Recently, some US real estate companies have relaxed their hiring rules, allowing convicted criminals to take on certain ‘skilled labour’ jobs, which would allow the builders meet their output goals in the tight market.
Arizona-based construction company Erickson Cos hired about 30 convicted criminals out of prison within the past 12 months to build new homes as the firm did not want to lose potential profits amidst the high market demand for housing in the local submarket. Typically, it is rather hard for former inmates to find a job, but the lack of skilled and general labour workforce provides vast work opportunities for those willing to utilise their abilities.
Albeit raiising some security and product quality concerns, the hiring practices of many US employers are becoming increasingly atypical. The tightening immigration control makes it harder to pick from the pool of international workforce, but the main problem is the low labour participation rate.
“While the unemployment rate and other labor utilization measures signal an economy at full employment, wage growth has been weaker than expected recently… The cohort that came of age during the Great Recession (faces) the pronounced and long-lasting effects of recessions on young workers,” Goldman analysts wrote.
One of the reasons issue hampering US labour participation is the actual decline in initial pay for the youngest workers. What most entry-level positions are offering is barely above the minimum pay levels across many states, rendering formal education and the related expenses, such as student loans and costs of their servicing, and time investment, almost unnecessary, from the worker compensation perspective.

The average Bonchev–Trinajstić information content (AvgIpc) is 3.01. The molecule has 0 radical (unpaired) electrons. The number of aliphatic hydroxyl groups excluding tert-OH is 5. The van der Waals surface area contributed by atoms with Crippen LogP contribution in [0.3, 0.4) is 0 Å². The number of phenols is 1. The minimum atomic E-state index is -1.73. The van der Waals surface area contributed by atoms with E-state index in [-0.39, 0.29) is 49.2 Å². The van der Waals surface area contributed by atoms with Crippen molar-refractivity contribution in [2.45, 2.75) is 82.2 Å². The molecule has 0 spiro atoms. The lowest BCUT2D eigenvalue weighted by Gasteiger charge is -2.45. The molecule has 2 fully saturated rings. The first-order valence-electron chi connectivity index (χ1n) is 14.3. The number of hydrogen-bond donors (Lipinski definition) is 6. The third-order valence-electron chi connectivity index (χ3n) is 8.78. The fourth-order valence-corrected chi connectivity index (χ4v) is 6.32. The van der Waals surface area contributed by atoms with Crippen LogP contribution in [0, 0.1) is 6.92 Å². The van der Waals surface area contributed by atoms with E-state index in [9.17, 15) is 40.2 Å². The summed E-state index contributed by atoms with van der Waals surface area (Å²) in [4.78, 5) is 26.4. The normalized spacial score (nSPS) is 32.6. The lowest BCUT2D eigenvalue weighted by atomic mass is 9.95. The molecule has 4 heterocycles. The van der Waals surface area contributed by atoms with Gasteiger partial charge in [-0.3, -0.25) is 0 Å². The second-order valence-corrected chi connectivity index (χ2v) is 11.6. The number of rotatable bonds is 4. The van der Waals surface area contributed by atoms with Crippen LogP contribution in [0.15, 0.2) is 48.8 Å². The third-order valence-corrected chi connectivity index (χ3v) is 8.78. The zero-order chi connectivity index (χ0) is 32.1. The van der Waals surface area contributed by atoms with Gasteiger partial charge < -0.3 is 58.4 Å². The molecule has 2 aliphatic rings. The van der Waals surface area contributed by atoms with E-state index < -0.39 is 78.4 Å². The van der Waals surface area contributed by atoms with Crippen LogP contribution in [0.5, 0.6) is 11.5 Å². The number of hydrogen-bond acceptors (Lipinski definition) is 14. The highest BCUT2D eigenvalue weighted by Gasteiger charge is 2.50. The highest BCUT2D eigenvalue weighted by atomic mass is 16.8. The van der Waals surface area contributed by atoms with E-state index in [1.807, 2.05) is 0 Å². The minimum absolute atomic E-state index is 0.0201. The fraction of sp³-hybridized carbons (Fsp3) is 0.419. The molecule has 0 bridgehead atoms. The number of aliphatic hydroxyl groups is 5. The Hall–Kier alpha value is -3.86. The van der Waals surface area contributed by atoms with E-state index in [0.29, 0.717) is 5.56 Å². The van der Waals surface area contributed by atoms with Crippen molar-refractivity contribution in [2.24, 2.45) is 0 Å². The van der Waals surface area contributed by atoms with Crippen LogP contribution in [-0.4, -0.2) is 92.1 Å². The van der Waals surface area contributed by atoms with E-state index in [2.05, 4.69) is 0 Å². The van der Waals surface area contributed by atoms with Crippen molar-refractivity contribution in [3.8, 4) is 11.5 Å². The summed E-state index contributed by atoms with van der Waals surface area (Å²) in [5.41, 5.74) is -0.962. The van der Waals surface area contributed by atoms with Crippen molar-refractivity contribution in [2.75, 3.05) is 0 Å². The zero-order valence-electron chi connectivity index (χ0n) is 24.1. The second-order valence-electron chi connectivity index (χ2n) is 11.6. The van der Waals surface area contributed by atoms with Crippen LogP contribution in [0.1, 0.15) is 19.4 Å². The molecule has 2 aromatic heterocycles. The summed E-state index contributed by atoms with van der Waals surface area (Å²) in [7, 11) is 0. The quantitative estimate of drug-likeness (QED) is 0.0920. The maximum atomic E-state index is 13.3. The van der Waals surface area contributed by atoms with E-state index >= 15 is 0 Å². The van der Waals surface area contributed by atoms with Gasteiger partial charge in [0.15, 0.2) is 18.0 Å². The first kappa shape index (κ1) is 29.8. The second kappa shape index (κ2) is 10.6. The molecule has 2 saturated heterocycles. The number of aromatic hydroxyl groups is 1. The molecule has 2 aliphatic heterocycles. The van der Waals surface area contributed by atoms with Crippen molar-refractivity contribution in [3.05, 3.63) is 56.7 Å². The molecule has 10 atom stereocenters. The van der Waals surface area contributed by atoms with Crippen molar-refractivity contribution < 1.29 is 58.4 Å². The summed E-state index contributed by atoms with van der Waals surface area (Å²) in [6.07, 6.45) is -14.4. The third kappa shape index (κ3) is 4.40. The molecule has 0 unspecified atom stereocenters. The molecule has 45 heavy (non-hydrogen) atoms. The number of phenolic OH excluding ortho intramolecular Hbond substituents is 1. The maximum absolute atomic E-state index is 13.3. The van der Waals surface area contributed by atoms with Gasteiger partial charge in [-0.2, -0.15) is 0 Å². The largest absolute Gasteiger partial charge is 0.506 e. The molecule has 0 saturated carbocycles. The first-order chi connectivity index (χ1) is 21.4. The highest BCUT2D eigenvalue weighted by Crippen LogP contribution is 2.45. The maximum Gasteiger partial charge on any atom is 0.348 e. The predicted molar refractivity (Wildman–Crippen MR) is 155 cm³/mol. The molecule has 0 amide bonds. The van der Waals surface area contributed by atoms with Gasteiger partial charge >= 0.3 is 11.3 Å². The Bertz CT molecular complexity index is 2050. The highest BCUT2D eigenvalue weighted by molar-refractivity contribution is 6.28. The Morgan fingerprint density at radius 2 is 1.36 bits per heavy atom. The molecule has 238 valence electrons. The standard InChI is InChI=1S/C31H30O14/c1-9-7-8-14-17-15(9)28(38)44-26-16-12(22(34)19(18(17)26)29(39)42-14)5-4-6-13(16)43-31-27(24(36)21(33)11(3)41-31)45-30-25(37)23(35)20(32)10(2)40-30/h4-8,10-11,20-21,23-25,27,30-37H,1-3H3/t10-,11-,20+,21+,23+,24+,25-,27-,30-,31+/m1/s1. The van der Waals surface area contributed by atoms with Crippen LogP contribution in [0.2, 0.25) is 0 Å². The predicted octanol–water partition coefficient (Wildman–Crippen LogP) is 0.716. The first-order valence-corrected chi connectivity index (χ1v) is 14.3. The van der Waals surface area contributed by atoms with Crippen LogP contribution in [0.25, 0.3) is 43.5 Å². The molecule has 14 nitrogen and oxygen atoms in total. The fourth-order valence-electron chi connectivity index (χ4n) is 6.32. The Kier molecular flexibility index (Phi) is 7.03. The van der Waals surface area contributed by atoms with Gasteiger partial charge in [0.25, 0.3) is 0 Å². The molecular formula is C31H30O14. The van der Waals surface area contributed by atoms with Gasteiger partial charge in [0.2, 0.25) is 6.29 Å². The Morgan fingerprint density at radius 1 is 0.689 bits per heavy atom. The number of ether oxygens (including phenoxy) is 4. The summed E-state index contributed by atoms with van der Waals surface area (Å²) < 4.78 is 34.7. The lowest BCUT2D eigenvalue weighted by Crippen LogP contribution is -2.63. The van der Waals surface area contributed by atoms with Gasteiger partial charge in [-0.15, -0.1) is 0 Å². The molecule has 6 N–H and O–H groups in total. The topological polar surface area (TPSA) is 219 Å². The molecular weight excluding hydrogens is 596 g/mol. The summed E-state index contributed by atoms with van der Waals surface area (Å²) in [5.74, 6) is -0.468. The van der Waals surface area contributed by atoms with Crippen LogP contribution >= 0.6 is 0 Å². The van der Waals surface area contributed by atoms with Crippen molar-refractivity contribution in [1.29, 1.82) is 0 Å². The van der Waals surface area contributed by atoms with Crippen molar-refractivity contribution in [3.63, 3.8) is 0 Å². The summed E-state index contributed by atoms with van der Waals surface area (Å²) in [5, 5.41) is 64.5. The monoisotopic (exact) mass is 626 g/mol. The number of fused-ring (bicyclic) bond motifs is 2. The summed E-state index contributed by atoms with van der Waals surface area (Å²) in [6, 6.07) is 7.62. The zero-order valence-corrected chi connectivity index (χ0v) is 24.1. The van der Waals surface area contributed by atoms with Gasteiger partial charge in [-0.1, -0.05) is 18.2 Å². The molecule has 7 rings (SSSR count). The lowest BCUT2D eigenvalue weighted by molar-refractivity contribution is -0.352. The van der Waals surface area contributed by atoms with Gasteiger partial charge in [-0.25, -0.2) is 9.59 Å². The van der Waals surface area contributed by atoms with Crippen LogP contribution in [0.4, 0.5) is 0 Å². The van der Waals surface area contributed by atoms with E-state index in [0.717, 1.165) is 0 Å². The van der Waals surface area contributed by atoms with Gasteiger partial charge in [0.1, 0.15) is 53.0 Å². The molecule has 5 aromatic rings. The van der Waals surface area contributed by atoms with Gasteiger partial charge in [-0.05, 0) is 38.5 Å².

Moreover, the minimum wage environment has put significant pressure of America’s decimated working class. Whilst college graduates are facing almost the minimum pay wages when entering the labour market, skilled labour is almost completely unfeasible from the personal finance viewpoint, as across the categories of entry-level white collar, blue collar, and unqualified labour, the level of pay is almost the same.
Moreover, according to the data from Labor Department and Goldman Sachs Global Investment Research, average weekly earnings of the young workers are currently 95.5 percent of those in year 2006. The measure peaked at 102.5 percent in 2008, ahead of the economic meltdown, and hit the rock bottom in 2013-2014 at 94.5 percent. However, three years ago, a large amount of disincentivised workers was not a big problem due to the still high unemployment.
In such a situation, US employers are naturally willing to employ whoever they can find.
Yet, as Goldman analysts pointed out, in year 1981, after the late 1970s recession, young US workers demonstrated an actual increase in labour participation as new job opportunities started to re-emerge.
“The 1981 cohort saw a massive surge in employment despite suffering the greatest wage decline of any of the recessionary periods for the past 35 years, and nearly double the experience of the 2008 recession,” Goldman analysts wrote.
The current US labour market dynamics suggest that there are apparently less and less people willing to take on the traditional job roles. The nascent ‘gig economy’ is partially to blame for it, with driving with Uber being a prominent example. Yet, the wealth accumulation of the past generation and the relaxed work ethic standards have unlocked another option: an increasing amount of young Americans are not forced out of their parents’ home, and thus aren’t facing the acute necessity of making ends meet on a daily basis.